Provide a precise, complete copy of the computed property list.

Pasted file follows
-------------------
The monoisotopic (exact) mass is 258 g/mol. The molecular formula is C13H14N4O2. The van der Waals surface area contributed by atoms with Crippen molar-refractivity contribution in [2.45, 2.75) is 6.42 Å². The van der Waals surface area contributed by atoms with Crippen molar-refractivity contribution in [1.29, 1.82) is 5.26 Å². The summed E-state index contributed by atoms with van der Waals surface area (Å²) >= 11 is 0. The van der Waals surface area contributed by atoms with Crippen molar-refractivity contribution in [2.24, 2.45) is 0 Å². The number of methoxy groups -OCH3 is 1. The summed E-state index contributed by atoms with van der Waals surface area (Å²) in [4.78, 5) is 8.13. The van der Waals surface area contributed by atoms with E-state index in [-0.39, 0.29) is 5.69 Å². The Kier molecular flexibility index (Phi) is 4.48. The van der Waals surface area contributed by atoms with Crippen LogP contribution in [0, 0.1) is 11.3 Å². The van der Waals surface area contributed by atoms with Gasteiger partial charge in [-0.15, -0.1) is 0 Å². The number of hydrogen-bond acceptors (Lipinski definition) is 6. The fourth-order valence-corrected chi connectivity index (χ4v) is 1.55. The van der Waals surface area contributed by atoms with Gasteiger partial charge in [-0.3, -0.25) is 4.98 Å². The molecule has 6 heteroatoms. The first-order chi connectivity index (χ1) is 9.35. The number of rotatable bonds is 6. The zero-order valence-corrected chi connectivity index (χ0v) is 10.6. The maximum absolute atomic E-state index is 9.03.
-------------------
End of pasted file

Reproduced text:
The monoisotopic (exact) mass is 258 g/mol. The molecular formula is C13H14N4O2. The van der Waals surface area contributed by atoms with Crippen molar-refractivity contribution in [2.45, 2.75) is 6.42 Å². The van der Waals surface area contributed by atoms with Crippen molar-refractivity contribution in [1.29, 1.82) is 5.26 Å². The summed E-state index contributed by atoms with van der Waals surface area (Å²) >= 11 is 0. The van der Waals surface area contributed by atoms with Crippen molar-refractivity contribution in [2.24, 2.45) is 0 Å². The number of methoxy groups -OCH3 is 1. The summed E-state index contributed by atoms with van der Waals surface area (Å²) in [4.78, 5) is 8.13. The van der Waals surface area contributed by atoms with E-state index in [-0.39, 0.29) is 5.69 Å². The Kier molecular flexibility index (Phi) is 4.48. The van der Waals surface area contributed by atoms with Crippen LogP contribution in [0, 0.1) is 11.3 Å². The van der Waals surface area contributed by atoms with Gasteiger partial charge in [-0.15, -0.1) is 0 Å². The number of hydrogen-bond acceptors (Lipinski definition) is 6. The fourth-order valence-corrected chi connectivity index (χ4v) is 1.55. The van der Waals surface area contributed by atoms with Gasteiger partial charge in [-0.3, -0.25) is 4.98 Å². The molecule has 6 heteroatoms. The first-order chi connectivity index (χ1) is 9.35. The number of rotatable bonds is 6. The zero-order valence-corrected chi connectivity index (χ0v) is 10.6. The maximum absolute atomic E-state index is 9.03.